Elephant scientists unite to urge Zimbabwe and China on ban


Scoop World

Date Published

See link for video & the experts’ statement.

CAPE TOWN: World-renowned elephant scientists and conservationists have united in an urgent plea to Zimbabwe, China and other countries considering exporting or importing wild-caught elephants for captive use, to abide by an internationally-agreed near-total ban on such activities that took effect on 26th November 2019. The experts’ plea comes in the wake of Zimbabwe exporting at least 30 baby elephants to China last month after taking them from their wild families almost a year ago and holding them captive at Hwange National Park.

The 30+ elephants are now being held in quarantine pending distribution to amusement parks and other facilities within China. This is the latest in a long line of similar exports by Zimbabwe; since 2012 ZimParks has captured 141 juvenile elephants and exported them to China and Dubai.

Following international condemnation, a historic resolution was reached at the Convention on International Trade in Endangered Species of Wild Fauna and Flora’s 18th Conference of the Parties held in Geneva in August this year, supported by an overwhelming majority of governments.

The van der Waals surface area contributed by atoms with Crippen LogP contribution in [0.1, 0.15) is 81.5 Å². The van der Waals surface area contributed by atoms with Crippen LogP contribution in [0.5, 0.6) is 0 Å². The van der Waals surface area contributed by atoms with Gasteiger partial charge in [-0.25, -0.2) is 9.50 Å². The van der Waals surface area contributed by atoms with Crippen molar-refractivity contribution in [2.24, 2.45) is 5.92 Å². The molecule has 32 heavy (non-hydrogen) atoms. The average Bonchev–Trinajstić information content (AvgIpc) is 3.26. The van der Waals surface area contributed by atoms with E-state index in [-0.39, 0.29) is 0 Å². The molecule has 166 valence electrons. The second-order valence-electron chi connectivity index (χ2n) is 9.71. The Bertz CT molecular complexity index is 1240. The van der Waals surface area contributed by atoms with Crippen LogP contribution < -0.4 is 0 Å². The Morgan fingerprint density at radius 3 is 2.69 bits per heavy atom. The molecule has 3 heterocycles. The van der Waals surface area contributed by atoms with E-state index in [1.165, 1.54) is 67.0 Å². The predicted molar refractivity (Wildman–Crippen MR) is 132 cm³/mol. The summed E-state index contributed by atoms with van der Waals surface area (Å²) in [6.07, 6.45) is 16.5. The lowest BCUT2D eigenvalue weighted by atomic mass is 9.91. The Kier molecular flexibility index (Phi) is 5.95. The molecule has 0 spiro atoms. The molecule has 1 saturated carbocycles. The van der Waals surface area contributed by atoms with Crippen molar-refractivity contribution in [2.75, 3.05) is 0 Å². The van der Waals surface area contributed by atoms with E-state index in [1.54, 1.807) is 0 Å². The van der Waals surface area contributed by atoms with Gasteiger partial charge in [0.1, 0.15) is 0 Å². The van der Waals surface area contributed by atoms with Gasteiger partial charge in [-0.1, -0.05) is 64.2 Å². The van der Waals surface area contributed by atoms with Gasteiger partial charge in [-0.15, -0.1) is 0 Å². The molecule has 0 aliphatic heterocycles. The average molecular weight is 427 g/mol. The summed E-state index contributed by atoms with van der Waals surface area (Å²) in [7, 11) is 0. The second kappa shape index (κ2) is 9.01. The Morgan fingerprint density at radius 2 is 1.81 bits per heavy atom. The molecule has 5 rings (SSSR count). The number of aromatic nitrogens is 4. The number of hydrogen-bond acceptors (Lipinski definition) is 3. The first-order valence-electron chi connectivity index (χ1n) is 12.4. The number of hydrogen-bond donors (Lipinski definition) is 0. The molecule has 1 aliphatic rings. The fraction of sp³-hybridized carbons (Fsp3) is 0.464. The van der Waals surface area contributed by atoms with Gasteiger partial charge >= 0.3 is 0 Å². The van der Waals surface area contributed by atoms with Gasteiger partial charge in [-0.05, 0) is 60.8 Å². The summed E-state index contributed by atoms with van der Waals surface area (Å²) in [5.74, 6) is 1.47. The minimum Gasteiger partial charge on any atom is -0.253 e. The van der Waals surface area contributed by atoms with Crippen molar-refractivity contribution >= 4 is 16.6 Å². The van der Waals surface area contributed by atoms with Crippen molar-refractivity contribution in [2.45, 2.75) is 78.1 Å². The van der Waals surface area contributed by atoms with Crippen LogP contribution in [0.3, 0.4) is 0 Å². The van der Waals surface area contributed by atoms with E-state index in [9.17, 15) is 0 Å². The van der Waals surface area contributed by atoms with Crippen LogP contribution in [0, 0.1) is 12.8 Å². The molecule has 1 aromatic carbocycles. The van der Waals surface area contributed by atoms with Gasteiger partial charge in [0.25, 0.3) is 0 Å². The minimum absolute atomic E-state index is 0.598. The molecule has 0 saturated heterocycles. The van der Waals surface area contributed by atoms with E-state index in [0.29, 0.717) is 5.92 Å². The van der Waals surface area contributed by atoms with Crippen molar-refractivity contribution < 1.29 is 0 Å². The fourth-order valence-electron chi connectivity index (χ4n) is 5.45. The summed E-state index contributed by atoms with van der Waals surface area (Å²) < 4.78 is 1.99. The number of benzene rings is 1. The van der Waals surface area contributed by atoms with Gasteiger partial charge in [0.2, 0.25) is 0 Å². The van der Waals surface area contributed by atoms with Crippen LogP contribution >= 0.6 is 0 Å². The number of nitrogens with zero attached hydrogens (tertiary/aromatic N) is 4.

It introduced a near total ban on live African elephant exports from Zimbabwe and Botswana to zoos, stating that the only ‘Appropriate and Acceptable destination’ for live elephants exported from Zimbabwe or Botswana should be “in-situ conservation programmes or secure areas in the wild, within the species’ natural and historical range in Africa, except in exceptional circumstances where, in consultation with the Animals Committee, through its Chair with the support of the Secretariat, and in consultation with the IUCN elephant specialist group, it is considered that a transfer to ex-situ locations will provide demonstrable in-situ conservation benefits for African elephants, or in the case of temporary transfer in emergency situations.”

As the CITES resolution did not take effect until 26th November, it would appear that Zimbabwe took advantage of the time window to ship the elephants to China. Experts remain concerned that Zimbabwe may intend to capture more elephants from the wild, and even defy the CITES ruling completely.

Audrey Delsink, elephant biologist and wildlife director at Humane Society International/Africa in South Africa and one of the expert signatories, said: “Elephant scientists across the globe are united in our opposition to the capture of young elephants from the wild for a life of captivity. In addition to the deep distress this causes the wild herd deprived of their babies, substandard zoos and circuses cannot provide natural environments and utterly fail to meet the psychological and physiological needs of elephants. The recent transport of young elephants from Zimbabwe is the latest inexcusable case. These captures must end, and we call upon CITES to ensure that nations like Zimbabwe, China, Dubai and Pakistan are left in no doubt whatsoever that removing elephants from the wild and condemning them to a life of miserable captivity, is against the spirit and the letter of the ban.”

In October 2019 HSI/Africa released the last known video footage of the 30+ elephants before they were flown to China.